Visibility Property is your enemy while dealing with lists!

It took me around 20 months of developing in AppGyver to disuade myself of using the visibility property in rendering lists.

The screen tips on the visbility property in composer say that items that are not visible won’t be “rendered at all”. That sounded to me like it meant they won’t take up processing time or memory, etc. Well, that’s utterly false. While that may be obvious to those more tech savvy, to me it wasn’t.

Visibility is useful for hinding single components but deadly in hiding items you don’t want to show in a list, especially if the list grows and can become long.
I recently found that:

Loading a data variable with hundreds of records is fast.

Getting hundreds of records from storage is fast.

Hiding or showing the records with visibility is fast.

But REPEATING components with hundreds of records (the repeat-with property) can take a VERY LONG time. Disproportionally.

So why is visibility the enemy? Because it lets you think you CAN repeat hundreds of items painlessly, just hiding most of them. If the user doesn’t deliberately choose to see hundreds of records at once, you should show them just a few and let them choose to expand the list if necessary. But never use visibility for that. Repeat less items. Don’t make them invisible!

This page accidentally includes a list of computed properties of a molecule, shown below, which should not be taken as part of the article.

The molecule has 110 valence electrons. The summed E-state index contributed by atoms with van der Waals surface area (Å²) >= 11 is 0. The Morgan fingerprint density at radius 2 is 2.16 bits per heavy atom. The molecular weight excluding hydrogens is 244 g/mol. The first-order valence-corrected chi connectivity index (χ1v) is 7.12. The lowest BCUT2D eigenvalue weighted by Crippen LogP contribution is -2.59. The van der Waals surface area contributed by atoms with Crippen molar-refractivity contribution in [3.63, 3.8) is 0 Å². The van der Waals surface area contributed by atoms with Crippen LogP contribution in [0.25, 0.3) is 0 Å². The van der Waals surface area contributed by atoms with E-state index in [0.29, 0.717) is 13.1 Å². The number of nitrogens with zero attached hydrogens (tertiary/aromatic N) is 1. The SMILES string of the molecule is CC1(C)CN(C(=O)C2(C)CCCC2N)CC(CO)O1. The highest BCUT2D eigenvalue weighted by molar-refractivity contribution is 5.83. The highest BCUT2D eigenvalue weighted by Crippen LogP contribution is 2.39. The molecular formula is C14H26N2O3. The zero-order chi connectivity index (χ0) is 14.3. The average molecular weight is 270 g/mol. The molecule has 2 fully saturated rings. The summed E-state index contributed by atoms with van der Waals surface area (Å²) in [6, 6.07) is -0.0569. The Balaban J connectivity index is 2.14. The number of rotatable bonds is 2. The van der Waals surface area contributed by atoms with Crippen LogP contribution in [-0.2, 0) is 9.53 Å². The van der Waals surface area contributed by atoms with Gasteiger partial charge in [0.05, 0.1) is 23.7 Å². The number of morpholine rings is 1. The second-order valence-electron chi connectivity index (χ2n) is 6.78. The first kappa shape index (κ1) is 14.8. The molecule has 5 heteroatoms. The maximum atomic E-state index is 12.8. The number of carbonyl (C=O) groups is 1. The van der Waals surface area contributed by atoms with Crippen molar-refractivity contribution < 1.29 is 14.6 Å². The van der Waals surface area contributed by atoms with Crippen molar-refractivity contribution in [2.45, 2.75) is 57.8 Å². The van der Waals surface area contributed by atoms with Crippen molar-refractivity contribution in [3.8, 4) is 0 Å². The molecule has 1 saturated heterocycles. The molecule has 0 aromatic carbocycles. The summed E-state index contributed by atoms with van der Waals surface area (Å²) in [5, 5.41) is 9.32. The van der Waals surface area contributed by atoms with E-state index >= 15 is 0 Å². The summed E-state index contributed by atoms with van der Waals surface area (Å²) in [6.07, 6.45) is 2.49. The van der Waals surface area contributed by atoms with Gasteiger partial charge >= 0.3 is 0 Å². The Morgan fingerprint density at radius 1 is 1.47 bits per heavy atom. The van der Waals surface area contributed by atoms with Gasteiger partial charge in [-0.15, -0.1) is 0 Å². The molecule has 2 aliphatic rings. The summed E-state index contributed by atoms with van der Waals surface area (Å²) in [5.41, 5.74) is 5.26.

Displaying a long list that hides 580 items (“not rendered at all”) and shows only 20 items takes several painful seconds of loadtime. Displaying a long list while repeating only the 20 first items is fast like you expect it to be. Not knowing this could ruin a project altogether.

I wish someone told me that when I started.

Or that the screen tips in composer didn’t mislead me like they did! AppGyver team, please fix that!

PS: Sure, visibility is useful to hide components inside items that repeat. But that’s a whole other story.


And so for that, one should use the Paging option here:


I also noticed this, although did not test it thoroughly.

I found a good method of dealing with this is using another variable to store ‘what the user wants to see’.
In my case it was a table, I stored the entire list response in a variable, then a filtered subset in another variable (based on user selection, searching, and sorting).
Finally after adding pagination I stored the current ‘batch’ based on the page index, which would only contain up to 50 items, and this would update dynamically as the user clicks through which made big improvements in performance.
(this was all handled by logic)

The other thing you could try is putting a formula in the Repeat With component, and this formula could be set to use a SEARCH / FILTER function or something similar - without knowing your case exactly, this could remove the items you don’t want to see which might make some kind of performance improvement?
I’m not sure on this case, but using the same formula inside the logic to set / filter a variable and repeat over that var instead should definitely make a difference